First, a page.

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My favorite three-album run: Fleetwood Mac (Fleetwood Mac, Rumours, Tusk, 1975–1979)

Fleetwood Mac

My favorite four-album run: The Rolling Stones (Beggar’s Banquet, Let It Bleed, Sticky Fingers, Exile on Main Street, 1968–1972)

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My favorite five-album run: The Byrds (Mr. Tambourine Man, Turn! Turn! Turn!, Fifth Dimension, Younger Than Yesterday, The Notorious Byrd Brothers, 1965–1968)

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My favorite six-album run: The Beatles (the UK versions of With the Beatles, A Hard Day’s Night, Beatles for Sale, Help!, Rubber Soul, Revolver 1963–1966, none of which I like as much as the US only Meet the Beatles, or the US versions of Rubber Soul and Revolver, but let’s not complicate things.)

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I know, I know. Very White, very Male (notwithstanding Stevie Nicks and Christine McVie) and very Middle Class–just like the overarching narrative says it should be.

But have no fear. You can file all that away.

You can also file away Elvis, James Brown, Aretha Franklin, Merle Haggard, Curtis Mayfield (with and without the Impressions), Don Gibson, the Beach Boys, and others who made plenty of great albums but who I tend to know better through various comps and (especially) box sets.

Then, if your filing bio-part of choice (brain, eyeball, index finger, whatever else you might want to use) is still functioning, you can file away Bob Dylan, Van Morrison, Lynyrd Skynyrd, War, Spinners, Jimi Hendrix, Janis Joplin, the Velvet Underground, and others who either were a tad inconsistent (Morrison, after the late seventies, Dylan, after about 1969), or just didn’t sustain long enough (the rest, with Hendrix, Janis and Ronnie Van Zant fully excused by that old reliable, early death).

Obviously, I like the canon. Just like most people. That’s why it’s the canon.

But you can file all those away, too, because none of them are my favorite album artist either.

To be my favorite album artist I have to think your albums are so consistently good that listening to a comp is faintly ridiculous and more than a little disorienting. I mean, you have to leave me feeling a little unfulfilled if that song doesn’t immediately follow that other song the way God intended. I have to think you consistently made coherent, self-conscious statements that avoided the pretension and self-indulgence which tend to define self-consciousness, not to mention “statements,” but still, by some miracle, continually either deepened or broadened what you had done before.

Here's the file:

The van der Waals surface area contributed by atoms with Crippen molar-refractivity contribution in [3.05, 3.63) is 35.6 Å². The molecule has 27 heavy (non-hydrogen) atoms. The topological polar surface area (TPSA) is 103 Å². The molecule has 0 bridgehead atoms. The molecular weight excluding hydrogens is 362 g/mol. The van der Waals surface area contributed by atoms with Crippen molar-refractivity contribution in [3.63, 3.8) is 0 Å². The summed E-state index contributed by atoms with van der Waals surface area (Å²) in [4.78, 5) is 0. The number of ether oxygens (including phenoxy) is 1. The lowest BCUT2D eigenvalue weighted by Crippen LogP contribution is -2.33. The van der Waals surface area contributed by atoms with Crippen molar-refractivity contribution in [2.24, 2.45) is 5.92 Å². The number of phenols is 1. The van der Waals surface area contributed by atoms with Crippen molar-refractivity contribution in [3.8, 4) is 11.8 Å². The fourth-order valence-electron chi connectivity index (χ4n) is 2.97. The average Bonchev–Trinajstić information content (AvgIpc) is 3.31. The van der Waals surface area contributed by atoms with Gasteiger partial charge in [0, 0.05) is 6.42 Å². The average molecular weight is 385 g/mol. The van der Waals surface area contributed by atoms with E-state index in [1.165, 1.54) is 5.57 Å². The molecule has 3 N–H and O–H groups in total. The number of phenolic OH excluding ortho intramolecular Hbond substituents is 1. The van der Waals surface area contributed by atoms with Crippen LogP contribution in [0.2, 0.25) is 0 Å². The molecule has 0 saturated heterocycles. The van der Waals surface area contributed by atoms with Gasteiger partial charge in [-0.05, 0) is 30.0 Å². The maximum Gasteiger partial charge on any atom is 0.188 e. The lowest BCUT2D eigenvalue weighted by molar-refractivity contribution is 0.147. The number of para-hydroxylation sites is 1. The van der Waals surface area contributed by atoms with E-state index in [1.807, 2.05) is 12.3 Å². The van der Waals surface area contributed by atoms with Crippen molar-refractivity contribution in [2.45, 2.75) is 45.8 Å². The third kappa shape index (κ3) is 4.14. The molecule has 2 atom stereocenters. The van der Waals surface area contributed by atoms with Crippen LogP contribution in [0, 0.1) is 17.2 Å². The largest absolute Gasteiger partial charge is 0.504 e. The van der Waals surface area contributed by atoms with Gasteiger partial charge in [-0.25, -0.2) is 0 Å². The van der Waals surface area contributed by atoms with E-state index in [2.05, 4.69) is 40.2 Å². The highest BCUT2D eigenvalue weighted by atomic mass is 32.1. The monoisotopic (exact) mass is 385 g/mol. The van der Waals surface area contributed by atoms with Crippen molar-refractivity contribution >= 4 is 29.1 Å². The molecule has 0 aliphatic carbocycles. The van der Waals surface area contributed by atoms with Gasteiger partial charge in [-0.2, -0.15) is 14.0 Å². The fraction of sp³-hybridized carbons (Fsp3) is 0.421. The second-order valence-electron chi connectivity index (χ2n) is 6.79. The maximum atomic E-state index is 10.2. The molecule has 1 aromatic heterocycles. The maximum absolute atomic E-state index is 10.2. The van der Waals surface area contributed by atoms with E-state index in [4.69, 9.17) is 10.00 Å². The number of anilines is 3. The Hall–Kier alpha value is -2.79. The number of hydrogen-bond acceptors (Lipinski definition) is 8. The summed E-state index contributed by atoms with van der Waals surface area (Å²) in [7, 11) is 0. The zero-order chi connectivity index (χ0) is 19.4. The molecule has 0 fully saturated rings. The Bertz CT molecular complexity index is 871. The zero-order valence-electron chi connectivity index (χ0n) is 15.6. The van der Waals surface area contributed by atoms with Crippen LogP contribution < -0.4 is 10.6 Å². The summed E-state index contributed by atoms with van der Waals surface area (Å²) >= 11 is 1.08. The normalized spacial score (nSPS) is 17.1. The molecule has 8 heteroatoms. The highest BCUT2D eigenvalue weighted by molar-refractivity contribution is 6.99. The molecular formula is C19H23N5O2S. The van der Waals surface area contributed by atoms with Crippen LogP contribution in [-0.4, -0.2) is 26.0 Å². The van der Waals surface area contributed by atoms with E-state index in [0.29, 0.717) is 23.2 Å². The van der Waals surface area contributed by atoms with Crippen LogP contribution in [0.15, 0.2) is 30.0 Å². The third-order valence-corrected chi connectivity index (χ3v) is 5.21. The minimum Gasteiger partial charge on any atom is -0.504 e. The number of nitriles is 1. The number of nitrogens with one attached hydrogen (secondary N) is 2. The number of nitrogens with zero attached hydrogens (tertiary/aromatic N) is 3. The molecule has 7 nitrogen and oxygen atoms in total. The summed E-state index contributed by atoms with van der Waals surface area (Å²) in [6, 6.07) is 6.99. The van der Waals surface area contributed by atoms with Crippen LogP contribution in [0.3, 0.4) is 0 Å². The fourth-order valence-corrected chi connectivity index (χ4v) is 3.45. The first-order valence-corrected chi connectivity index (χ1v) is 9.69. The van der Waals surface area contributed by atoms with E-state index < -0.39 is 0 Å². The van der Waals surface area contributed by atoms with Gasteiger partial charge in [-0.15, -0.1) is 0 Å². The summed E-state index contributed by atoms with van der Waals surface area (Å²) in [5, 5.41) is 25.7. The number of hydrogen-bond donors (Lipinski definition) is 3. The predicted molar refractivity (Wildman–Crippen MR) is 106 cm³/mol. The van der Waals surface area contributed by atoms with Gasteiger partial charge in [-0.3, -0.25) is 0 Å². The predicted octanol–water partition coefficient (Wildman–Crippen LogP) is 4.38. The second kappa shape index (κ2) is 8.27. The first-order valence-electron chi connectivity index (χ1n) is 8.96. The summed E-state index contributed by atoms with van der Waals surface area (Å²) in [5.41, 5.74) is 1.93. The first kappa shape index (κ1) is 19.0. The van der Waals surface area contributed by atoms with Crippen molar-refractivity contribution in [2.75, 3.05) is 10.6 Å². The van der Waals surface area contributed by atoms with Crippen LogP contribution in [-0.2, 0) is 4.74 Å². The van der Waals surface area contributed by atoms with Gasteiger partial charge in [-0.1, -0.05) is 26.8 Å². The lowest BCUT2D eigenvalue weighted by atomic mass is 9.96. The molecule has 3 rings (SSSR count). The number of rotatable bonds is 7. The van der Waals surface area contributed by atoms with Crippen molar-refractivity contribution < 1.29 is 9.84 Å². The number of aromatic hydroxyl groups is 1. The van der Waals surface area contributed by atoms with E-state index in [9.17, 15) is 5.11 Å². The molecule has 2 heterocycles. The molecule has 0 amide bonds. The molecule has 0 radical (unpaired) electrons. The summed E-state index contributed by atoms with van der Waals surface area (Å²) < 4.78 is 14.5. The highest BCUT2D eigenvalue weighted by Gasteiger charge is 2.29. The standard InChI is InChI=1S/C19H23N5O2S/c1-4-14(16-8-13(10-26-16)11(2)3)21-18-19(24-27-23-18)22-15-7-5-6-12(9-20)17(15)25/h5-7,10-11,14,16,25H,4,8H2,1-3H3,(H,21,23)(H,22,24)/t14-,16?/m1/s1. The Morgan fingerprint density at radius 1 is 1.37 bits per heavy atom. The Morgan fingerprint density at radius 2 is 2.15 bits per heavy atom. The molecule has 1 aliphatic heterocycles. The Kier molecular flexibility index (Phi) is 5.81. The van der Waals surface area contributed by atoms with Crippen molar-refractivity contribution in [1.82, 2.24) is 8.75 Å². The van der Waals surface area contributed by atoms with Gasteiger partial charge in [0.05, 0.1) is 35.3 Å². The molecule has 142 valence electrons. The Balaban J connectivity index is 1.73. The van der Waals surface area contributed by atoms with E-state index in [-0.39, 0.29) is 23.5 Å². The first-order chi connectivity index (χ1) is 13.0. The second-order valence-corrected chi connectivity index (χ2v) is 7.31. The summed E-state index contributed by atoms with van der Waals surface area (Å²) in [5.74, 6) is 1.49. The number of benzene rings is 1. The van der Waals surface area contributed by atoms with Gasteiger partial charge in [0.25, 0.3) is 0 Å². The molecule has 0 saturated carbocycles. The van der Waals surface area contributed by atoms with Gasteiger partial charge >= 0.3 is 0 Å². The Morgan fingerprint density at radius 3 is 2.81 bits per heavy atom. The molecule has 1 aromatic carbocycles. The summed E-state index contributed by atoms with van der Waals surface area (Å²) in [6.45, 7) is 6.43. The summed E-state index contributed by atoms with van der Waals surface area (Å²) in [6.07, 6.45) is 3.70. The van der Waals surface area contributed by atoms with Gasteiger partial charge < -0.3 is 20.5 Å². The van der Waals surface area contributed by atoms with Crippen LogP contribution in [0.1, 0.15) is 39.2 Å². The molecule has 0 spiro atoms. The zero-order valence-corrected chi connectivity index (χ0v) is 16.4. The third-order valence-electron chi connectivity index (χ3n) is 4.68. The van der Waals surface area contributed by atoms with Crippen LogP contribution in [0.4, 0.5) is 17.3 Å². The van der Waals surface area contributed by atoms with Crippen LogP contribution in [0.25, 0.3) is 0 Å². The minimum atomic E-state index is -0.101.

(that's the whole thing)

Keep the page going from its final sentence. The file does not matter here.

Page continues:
And, if you want to be the fave, you have to have made a whole lot of them. Preferably in a row.

It helps if you sold a lot of records.

Big Star and the Velvet Underground excepted, I’ve never been into cults.

So there’s the criteria.

Only two people ever met every standard for me.

Which means if you are going to be my favorite album artist, you have to be either him:

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Or her…

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Al Green or Patty Loveless.

Or, to put it another way: Al Green…or Patty Loveless?

I’ve been pondering this one for a couple of decades. I might as well work it out here as anywhere.

For a black guy and a hillbilly woman–definitive representatives of this land’s most despised Others–they have a surprising lot in common.

Green was born (as Albert Greene) the sixth of a sharecropper’s ten children in Forrest City, Arkansas and moved to the big city, Detroit, around the age of twelve, where he was doubtless mocked for being “country”.

Loveless was born (as Patty Lee Ramey) the sixth of a coal miner’s seven children in Pikeville, Kentucky, and moved to the big city, Louisville, at the age of twelve, where she was definitely mocked for being country. (In an interesting, perhaps not entirely coincidental. twist, on Loveless’s last album to date, the lead cut, “Busted,” recovered Harlan Howard’s original lyrics, which Johnny Cash, being from Al Green’s neck of the woods, had talked Howard into changing from a coal miner’s lament to a sharecropper’s).

As a teenager, Green, already a seasoned gospel and soul performer, was kicked out of the house for listening to Elvis and Jackie Wilson and ended up on the late sixties’ chitlin’ circuit.

As a teenager, Loveless, already a seasoned country and bluegrass performer, married against her parents’ wishes (she picked a drummer, doubtless her folks knew the long odds against that ending well) and ended up on the late seventies’ Carolina bar circuit.

After middling success on the singles chart, Green released his first major album just after his twenty-third birthday, found solid success with the followup and huge success with the album after that.

After middling success on the singles chart (at one point, her label held back promotion because they were afraid her latest record would be “too successful,” you gotta love the suits), Loveless released her first album at the age of twenty-nine, found solid success with the followup and huge success with the album after that.

Each would carry a deep memory of what they had experienced chasing fame, Green’s, “He brought me safe thus far, through many drunken country bars,” (a decade into his fame)…

bleeding into Loveless’s “I used to drink ’til I dropped,” (a decade into her fame).

Each was determined to both sustain and enlarge the great traditions they had inherited: for Green, Hard Gospel and Soul; for Loveless, Hard Country (especially honky tonk and bluegrass).

Each, without compromise, reached a level of commercial success no one really thought was possible for such singers without, you know, compromise.

Green had six gold or platinum albums and eight gold singles in the seventies as a hardcore southern soul singer steeped in gospel.

Loveless had eight gold or platinum albums in the eighties and nineties as a hardcore honky tonker steeped in bluegrass.